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Delta accord: Pilots’ agreement paves way for Northwest deal

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A Northwest Airlines plane and Delta Air Lines plane pass each other at Salt Lake International Airport. A merger would create world's largest carrier.

A Northwest Airlines plane and Delta Air Lines plane pass each other at Salt Lake International Airport. A merger would create world’s largest carrier.

Jeffrey D. Allred, Deseret News

Delta Air Lines Inc. and its pilots have agreed on a tentative contract to clear the way for a merger with Northwest Airlines Corp. that would create the world's largest carrier, people familiar with the talks said.

The accord would raise pilots' pay and give them an equity stake in the combined airline, which would keep Delta's name and Atlanta headquarters, said the people, who didn't want to be identified because the plan is still private.

The proposed merger with Northwest may be announced next week, the people said Thursday.

"With oil at $110 per barrel and the weakening economy, Delta probably got to the point where they felt like they needed to move ahead," said Michael Derchin, an analyst with FTN Midwest Research Securities Corp. in New York. "It always made strategic, long-term sense for these companies."

The airlines had been prepared to announce a combination in mid-February, people familiar with the talks have said. Those plans were postponed because the carriers' pilots, represented by the Air Line Pilots Association, weren't able to agree on a way to protect members' seniority rankings after a merger.

To work around the impasse, Delta is drawing up a new contract with just its 7,000 pilots, said the people. Northwest's 5,000 pilots would be asked to join under a single contract later.

Delta spokeswoman Betsy Talton declined to comment, other than to reiterate that the company's board committee to assess mergers remains active. Tammy Lee, a spokeswoman for Northwest, declined to comment.

The tentative contract hasn't been discussed among the rank-and-file pilots. It was likely negotiated by the executive committee of the Delta Air Line Pilots Association, Salt Lake City-based Delta pilot Mike Dunn said.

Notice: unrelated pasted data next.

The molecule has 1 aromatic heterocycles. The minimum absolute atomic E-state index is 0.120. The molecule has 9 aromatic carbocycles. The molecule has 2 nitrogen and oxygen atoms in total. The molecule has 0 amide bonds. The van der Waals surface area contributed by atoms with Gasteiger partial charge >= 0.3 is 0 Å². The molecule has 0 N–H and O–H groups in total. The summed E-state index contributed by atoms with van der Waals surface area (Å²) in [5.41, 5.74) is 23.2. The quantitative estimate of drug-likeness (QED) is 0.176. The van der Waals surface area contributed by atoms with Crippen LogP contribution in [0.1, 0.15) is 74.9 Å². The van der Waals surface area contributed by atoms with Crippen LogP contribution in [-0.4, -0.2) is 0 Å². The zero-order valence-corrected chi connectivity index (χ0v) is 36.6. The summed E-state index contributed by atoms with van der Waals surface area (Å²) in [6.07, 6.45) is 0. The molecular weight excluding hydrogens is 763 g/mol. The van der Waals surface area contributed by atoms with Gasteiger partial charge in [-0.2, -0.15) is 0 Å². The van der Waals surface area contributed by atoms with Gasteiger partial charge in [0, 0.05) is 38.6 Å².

"I haven't heard the details," Dunn said. "In fact, I'm supposed to go to Atlanta next week to get the details of this particular deal."

Dunn volunteers for the Air Line Pilots Association in a program called "Pilot to Pilot," in which he communicates to other pilots activities of the union.

The last contract between the company and the pilots was negotiated in 2005, when Delta was in bankruptcy proceedings.

Dunn remembers accepting a steep pay cut and losing his pension and sick leave.

That contract expires in December 2009, Dunn said.

"What kind of bad will will there be between Delta pilots and Northwest pilots if we sign a deal that excludes them?" Dunn said about Northwest pilots. "Furthermore, what are the specifics that we agreed to?"

Negotiations to create a combined seniority list may take months to complete, according to the people familiar with the talks.

The merger includes a small premium for Northwest investors, three of the people said. Delta Chief Executive Officer Richard Anderson will run the combined carrier, and Northwest CEO Doug Steenland will likely be a board member, the people said.

Delta, the third-largest U.S. carrier by traffic, is betting that combining with No. 5 Northwest, based in Eagan, Minn., will boost revenue and lower costs after jet-fuel prices surged 78 percent in the past year. The merged company would surpass AMR Corp.'s American Airlines as the world's biggest carrier.

E-mail: lhancock@desnews.com